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The Opioid-Related Harms among Ontario Workers project is a four-year collaboration between the Institute for Work & Health (IWH) and the Occupational Cancer Research Centre (OCRC) at Ontario Health. Its aim is to establish a surveillance program to monitor opioid-related adverse health events among Ontario workers.
What are opioids and opioid-related harms?
Opioids are drugs with pain-relieving properties. They can be prescription medications, such as codeine and oxycodone, as well as illegally produced and obtained drugs, such as heroin and fentanyl. Opioids are used for medical reasons (e.g., to manage pain), but also for non-medical reasons (e.g., for the euphoric effects). In either case, their improper use has the potential to cause serious harm. Opioid-related harms are negative health outcomes caused by opioids, such as poisonings (overdoses), use disorders and death.
Why is this project needed?
For years, Canada has been experiencing the devastating consequences of an opioid-related public health crisis. More than 20,000 people in Canada died or were hospitalized due to opioid-related poisonings between January 2016 and June 2021, and working-aged adults have been most affected.
Some reports on opioid-related overdose deaths have shown that these deaths are more common among people who work in the construction, transportation and manufacturing sectors. However, current health surveillance systems in Canada monitor opioid-related harms without capturing complete employment information. With employed Canadians spending the majority of their waking hours at work and commuting to and from work, studying opioid-related harms in the context of work can help identify groups of workers at highest risk of harm.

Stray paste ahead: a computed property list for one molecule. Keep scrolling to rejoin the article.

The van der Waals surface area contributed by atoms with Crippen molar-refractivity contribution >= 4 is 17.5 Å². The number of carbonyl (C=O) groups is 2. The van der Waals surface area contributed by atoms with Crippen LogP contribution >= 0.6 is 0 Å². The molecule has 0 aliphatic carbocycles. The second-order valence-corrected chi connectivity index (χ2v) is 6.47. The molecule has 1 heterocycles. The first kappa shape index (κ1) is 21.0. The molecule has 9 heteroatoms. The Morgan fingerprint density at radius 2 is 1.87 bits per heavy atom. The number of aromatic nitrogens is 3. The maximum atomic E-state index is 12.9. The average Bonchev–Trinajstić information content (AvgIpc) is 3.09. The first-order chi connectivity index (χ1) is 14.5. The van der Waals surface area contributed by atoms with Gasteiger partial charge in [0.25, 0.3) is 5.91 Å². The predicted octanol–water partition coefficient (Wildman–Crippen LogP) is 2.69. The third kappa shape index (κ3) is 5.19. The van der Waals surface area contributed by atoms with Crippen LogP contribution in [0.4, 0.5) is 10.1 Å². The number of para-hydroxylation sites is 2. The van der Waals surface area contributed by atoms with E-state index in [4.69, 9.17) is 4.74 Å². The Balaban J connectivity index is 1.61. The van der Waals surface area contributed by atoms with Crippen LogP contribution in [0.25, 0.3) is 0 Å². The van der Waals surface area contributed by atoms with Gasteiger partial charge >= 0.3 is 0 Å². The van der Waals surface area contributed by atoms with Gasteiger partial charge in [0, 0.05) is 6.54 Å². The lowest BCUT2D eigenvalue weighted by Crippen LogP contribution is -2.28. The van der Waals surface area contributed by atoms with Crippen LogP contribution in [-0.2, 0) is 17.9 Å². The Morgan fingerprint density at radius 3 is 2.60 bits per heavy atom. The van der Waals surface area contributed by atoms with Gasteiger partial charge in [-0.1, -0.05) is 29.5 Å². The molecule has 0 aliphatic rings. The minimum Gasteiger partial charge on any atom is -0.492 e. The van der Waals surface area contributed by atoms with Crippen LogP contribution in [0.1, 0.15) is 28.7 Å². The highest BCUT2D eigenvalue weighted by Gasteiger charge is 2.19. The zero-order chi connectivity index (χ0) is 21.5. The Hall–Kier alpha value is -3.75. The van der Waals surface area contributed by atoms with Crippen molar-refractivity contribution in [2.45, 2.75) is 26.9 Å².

What will this project accomplish?
This project will raise awareness about the risk of opioid-related harms occurring among Ontario workers and expand efforts to address the opioid crisis.
The main objective of the project is to establish a surveillance program to examine and monitor opioid-related adverse health events and identify worker groups at risk of the greatest harms. The project will do this by adapting and expanding an existing system called the Occupational Disease Surveillance System (ODSS). The ODSS contains occupational data on 1.7 million Ontario workers linked to health information on hospitalizations and emergency department visits.
The specific goals of the project are to:
- Monitor and describe rates of opioid-related hospitalizations and emergency department visits among workers in the ODSS since 2006
- Compare rates of opioid-related harms among workers in the ODSS to those in the general population of Ontario
- Identify the characteristics of workers in the ODSS (e.g., occupation, industry, nature of claim) associated with higher rates of opioid-related harms
Who is this project for?
The findings of this project are relevant to workers from across Ontario, as well as to public health practitioners, policy-makers, employers, labour organizations, occupational health and safety professionals and health-care providers—all of whom can develop and influence strategically targeted programs, policies and education to help prevent and reduce the harms of opioids among workers.